For example, the self-critical thought "I hate myself for having self-harm scars" could be replaced with:
- "I love myself because I'm a good person, and this doesn't change just because I have some self-harm scars".
- "While I may not love my self-harm scars, I accept that they're a part of my body, and recognise that they do not define who I am".
If you'd like to learn more about this thought-replacing strategy - in addition to other strategies to help you combat negative thoughts - then we encourage you to read our blog post 50 Examples Of Negative Thoughts When You Have Depression.
Secondly, when it comes to practicing self-acceptance, it can also really help to bring much more awareness to all of the good qualities you have, and all of the other reasons why you should love yourself - instead of focusing exclusively on the things you don't like about yourself (such as your self-harm scars).
To help you do this, we've written a separate blog post for you titled Reasons Why You Should Love Yourself.
C) Tell Yourself Positive Affirmations
Whether used to help fight off negative intrusive thoughts or as a daily practice to encourage self-compassion and acceptance, repeating positive affirmations to yourself can be a powerful strategy to help you cope with and overcome the emotional impact of self-harm scars. In particular, some examples of positive affirmations which you may find soothing include:
- "I am so much more than my self-harm scars"
- "My self-harm scars do not define me as a person"
- "I am worthy of love and kindness"
- "I will let go of any shame I feel, because I don't deserve to hold onto it any longer"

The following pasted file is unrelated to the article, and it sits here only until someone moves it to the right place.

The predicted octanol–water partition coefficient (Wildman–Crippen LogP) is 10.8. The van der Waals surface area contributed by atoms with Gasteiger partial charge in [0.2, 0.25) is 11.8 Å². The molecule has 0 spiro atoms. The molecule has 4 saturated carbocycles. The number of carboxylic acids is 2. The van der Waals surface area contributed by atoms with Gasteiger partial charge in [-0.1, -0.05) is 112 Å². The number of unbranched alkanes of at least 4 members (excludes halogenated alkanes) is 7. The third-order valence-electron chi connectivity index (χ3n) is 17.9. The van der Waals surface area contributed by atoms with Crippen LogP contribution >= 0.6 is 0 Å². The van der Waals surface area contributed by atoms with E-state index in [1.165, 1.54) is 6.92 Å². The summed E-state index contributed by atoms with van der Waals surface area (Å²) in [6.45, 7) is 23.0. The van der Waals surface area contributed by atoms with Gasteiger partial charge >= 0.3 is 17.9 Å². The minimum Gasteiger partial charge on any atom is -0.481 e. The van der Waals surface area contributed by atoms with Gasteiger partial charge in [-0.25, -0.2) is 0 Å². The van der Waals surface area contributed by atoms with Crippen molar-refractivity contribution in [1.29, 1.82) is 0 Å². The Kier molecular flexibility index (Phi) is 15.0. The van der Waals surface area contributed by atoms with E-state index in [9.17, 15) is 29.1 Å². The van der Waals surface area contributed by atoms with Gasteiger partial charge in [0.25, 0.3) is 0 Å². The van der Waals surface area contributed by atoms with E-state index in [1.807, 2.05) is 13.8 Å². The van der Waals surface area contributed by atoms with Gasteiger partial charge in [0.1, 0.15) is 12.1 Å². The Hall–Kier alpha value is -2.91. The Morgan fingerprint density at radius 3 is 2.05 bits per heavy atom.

- "I am proud of myself for surviving my darkest days"
- "Each day I choose to give myself more self-compassion than the day before"
For a list of additional positive affirmations which you may find helpful, please have a look at these two blog posts:
- 75 Affirmations To Improve Self-Love, Self-Confidence, Self-Worth & Self-Esteem
- 75 Positive Affirmations For Depression
From the bottom of our hearts, we really hope that you've found this blog post helpful, and that the strategies we've shared with you help you on your healing journey.
All our love,
The Depression Project Team
P.S. If you found this blog post helpful, then we think you'll find our Self-Sabotaging Habits Bootcamp helpful as well, in which we'll cover:
- The exact steps you need to follow in order to break out of self-sabotaging habits like binge eating, overspending on "retail therapy", substance abuse or self-harm, for example;
- What to do if you relapse back into your self-sabotaging habits;
- And much more.
Access to this Bootcamp and lots of others are included as part of our Depression Bootcamps Membership Platform - which you can learn more about by clicking the button below.